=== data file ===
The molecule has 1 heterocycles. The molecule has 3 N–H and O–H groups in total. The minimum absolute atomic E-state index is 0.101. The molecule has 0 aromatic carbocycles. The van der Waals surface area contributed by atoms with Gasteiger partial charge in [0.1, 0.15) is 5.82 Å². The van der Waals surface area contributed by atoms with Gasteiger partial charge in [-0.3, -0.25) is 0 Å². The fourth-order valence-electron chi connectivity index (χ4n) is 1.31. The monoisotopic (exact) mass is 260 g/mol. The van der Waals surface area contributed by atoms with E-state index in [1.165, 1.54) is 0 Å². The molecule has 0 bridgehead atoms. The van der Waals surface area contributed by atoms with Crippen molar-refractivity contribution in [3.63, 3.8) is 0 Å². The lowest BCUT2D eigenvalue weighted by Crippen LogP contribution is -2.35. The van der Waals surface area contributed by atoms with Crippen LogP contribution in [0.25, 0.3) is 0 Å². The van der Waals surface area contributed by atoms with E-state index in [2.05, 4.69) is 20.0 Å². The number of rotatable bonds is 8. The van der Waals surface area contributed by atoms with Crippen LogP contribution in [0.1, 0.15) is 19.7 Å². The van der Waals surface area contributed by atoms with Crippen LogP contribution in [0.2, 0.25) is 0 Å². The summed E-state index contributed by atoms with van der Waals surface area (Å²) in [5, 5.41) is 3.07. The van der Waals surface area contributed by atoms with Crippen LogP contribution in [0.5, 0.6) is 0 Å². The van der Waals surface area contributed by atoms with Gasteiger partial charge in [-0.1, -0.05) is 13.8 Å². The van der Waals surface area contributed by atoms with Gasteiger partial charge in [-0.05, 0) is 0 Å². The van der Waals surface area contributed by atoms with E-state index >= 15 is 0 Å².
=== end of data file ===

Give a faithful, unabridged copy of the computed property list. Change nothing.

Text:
The molecule has 1 heterocycles. The molecule has 3 N–H and O–H groups in total. The minimum absolute atomic E-state index is 0.101. The molecule has 0 aromatic carbocycles. The van der Waals surface area contributed by atoms with Gasteiger partial charge in [0.1, 0.15) is 5.82 Å². The van der Waals surface area contributed by atoms with Gasteiger partial charge in [-0.3, -0.25) is 0 Å². The fourth-order valence-electron chi connectivity index (χ4n) is 1.31. The monoisotopic (exact) mass is 260 g/mol. The van der Waals surface area contributed by atoms with E-state index in [1.165, 1.54) is 0 Å². The molecule has 0 bridgehead atoms. The van der Waals surface area contributed by atoms with Crippen molar-refractivity contribution in [3.63, 3.8) is 0 Å². The lowest BCUT2D eigenvalue weighted by Crippen LogP contribution is -2.35. The van der Waals surface area contributed by atoms with Crippen LogP contribution in [0.25, 0.3) is 0 Å². The van der Waals surface area contributed by atoms with E-state index in [2.05, 4.69) is 20.0 Å². The number of rotatable bonds is 8. The van der Waals surface area contributed by atoms with Crippen LogP contribution in [0.1, 0.15) is 19.7 Å². The van der Waals surface area contributed by atoms with Crippen LogP contribution in [0.2, 0.25) is 0 Å². The summed E-state index contributed by atoms with van der Waals surface area (Å²) in [5, 5.41) is 3.07. The van der Waals surface area contributed by atoms with Crippen LogP contribution in [0.5, 0.6) is 0 Å². The van der Waals surface area contributed by atoms with Gasteiger partial charge in [-0.1, -0.05) is 13.8 Å². The van der Waals surface area contributed by atoms with Gasteiger partial charge in [-0.05, 0) is 0 Å². The van der Waals surface area contributed by atoms with E-state index >= 15 is 0 Å².